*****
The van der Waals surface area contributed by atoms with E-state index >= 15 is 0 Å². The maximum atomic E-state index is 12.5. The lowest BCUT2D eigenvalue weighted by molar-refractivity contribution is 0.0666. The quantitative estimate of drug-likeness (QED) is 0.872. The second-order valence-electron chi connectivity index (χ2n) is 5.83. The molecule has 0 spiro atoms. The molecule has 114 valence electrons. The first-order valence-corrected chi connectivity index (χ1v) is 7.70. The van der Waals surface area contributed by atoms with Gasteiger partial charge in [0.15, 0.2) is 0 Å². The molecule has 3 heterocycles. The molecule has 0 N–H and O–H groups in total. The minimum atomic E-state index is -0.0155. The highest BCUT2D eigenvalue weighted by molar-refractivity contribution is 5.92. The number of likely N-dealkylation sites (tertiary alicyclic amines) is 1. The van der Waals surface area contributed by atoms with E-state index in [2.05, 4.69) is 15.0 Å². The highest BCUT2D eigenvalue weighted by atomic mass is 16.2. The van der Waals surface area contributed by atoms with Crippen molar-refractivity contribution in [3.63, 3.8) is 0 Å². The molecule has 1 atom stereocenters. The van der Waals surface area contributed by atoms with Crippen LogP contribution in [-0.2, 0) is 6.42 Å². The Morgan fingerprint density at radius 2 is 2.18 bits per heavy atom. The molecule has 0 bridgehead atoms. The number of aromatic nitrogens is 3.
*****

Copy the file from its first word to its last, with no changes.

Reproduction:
The van der Waals surface area contributed by atoms with E-state index >= 15 is 0 Å². The maximum atomic E-state index is 12.5. The lowest BCUT2D eigenvalue weighted by molar-refractivity contribution is 0.0666. The quantitative estimate of drug-likeness (QED) is 0.872. The second-order valence-electron chi connectivity index (χ2n) is 5.83. The molecule has 0 spiro atoms. The molecule has 114 valence electrons. The first-order valence-corrected chi connectivity index (χ1v) is 7.70. The van der Waals surface area contributed by atoms with Gasteiger partial charge in [0.15, 0.2) is 0 Å². The molecule has 3 heterocycles. The molecule has 0 N–H and O–H groups in total. The minimum atomic E-state index is -0.0155. The highest BCUT2D eigenvalue weighted by molar-refractivity contribution is 5.92. The number of likely N-dealkylation sites (tertiary alicyclic amines) is 1. The van der Waals surface area contributed by atoms with E-state index in [2.05, 4.69) is 15.0 Å². The highest BCUT2D eigenvalue weighted by atomic mass is 16.2. The van der Waals surface area contributed by atoms with Crippen molar-refractivity contribution in [3.63, 3.8) is 0 Å². The molecule has 1 atom stereocenters. The van der Waals surface area contributed by atoms with Crippen LogP contribution in [-0.2, 0) is 6.42 Å². The Morgan fingerprint density at radius 2 is 2.18 bits per heavy atom. The molecule has 0 bridgehead atoms. The number of aromatic nitrogens is 3.